NPs have been shown to reach the systemic circulation after inhalation, ingestion or intravenous injection, with further distribution to several organs such as liver, spleen, kidneys, brain or heart [4, 19–21]. However, particle size clearly affects their distribution, as suggested by De Jong et al. . Indeed, after intravenous injection in the rat tail vein, systemic distribution was evidenced for gold NPs (10 nm diameter), with further detection in various organs including liver, spleen, kidney, testis, thymus, heart, lung and brain. Larger particles were also systemically distributed, but detected in the liver and spleen only. This is in accordance with recent bio-distribution experiments showing NPs in the kidneys [10, 11, 23]. Wang et al., observed damage of kidneys after TiO2 single oral gavage due to the small size and particle clearance . Moreover, exposition to copper NPs clearly led to renal proximal tubular cell damage in mice, with swollen glomeruli reflecting glomerulonephritis, altered blood biochemical indexes, in particular noticeable changes in urea nitrogen, creatinine and alkaline phosphatase levels, all suggesting altered renal functions . Others studies suggested that nano-drugs could be targeted and incorporated by renal glomerular mesangial cells [24, 25]. Meanwhile, short- or long-term impacts on renal functions after NPs accumulation in the kidneys have not been assessed yet, and, to our knowledge, few in vitro data are currently available on NPs toxicity in renal cells.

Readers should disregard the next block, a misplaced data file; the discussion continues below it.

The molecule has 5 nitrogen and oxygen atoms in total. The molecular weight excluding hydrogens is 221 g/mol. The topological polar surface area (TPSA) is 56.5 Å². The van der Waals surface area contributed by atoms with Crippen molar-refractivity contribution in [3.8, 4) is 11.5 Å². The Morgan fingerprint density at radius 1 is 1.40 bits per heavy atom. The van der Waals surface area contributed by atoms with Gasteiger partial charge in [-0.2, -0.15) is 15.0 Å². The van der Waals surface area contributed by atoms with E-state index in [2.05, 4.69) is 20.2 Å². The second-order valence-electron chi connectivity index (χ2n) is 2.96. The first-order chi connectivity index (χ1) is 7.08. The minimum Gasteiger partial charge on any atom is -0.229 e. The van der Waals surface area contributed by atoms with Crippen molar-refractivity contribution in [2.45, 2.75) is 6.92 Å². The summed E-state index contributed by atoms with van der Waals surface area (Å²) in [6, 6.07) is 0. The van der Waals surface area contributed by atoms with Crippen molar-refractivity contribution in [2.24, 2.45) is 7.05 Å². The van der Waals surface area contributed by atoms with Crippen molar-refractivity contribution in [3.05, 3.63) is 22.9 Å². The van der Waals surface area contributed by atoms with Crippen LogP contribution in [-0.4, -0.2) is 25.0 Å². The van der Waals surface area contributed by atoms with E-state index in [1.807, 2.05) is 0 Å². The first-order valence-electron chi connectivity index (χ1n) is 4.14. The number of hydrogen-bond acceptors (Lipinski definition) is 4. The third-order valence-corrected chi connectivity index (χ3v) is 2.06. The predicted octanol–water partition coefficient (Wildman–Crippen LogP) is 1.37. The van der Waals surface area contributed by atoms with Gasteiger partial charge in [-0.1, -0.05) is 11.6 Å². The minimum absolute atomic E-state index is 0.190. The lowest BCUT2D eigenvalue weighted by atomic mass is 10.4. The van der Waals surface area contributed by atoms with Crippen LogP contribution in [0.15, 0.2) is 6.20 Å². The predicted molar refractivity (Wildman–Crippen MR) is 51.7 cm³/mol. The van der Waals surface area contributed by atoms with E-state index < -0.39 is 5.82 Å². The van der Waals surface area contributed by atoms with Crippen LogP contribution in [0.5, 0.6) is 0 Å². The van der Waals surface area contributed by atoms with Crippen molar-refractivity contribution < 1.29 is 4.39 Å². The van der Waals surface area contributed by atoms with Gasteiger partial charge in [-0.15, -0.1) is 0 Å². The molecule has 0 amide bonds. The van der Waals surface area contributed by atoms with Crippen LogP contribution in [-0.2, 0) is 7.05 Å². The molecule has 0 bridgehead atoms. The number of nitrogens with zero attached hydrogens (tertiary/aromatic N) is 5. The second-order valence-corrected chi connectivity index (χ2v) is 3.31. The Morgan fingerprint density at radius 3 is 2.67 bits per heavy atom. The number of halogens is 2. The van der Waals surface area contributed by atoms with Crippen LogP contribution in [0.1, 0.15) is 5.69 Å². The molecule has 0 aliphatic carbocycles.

In this study, we evaluated the potential in vitro effects of different commercially available NPs (carbon black -FW2, P60 and LB101- or TiO2 nanoparticles) on glomerular mesangial cells (IP15) or epithelial proximal tubular cells (LLC-PK1). We have previously evaluated and validated the use of such cell lines to assess renal toxicity [16, 26, 27]. Therefore, developing such in vitro models to assess NPs renal toxicity would be of particular interest regarding development of routine screening tests and investigation of NPs precise mechanisms of action.
First, we analyzed NPs by electronic microscopy and turbidimetry under conditions close to toxicity experiments in the RPMI 1640- free serum medium. We showed that these particles do not necessarily retain their nano-size in solution. Indeed, carbon black as well as TiO2 particles tended to aggregate into larger complexes, with for example an 8-, 13- or 6 fold-increased size for FW2, P60 or LB101 aggregates respectively, compared to the initial size of isolated particles.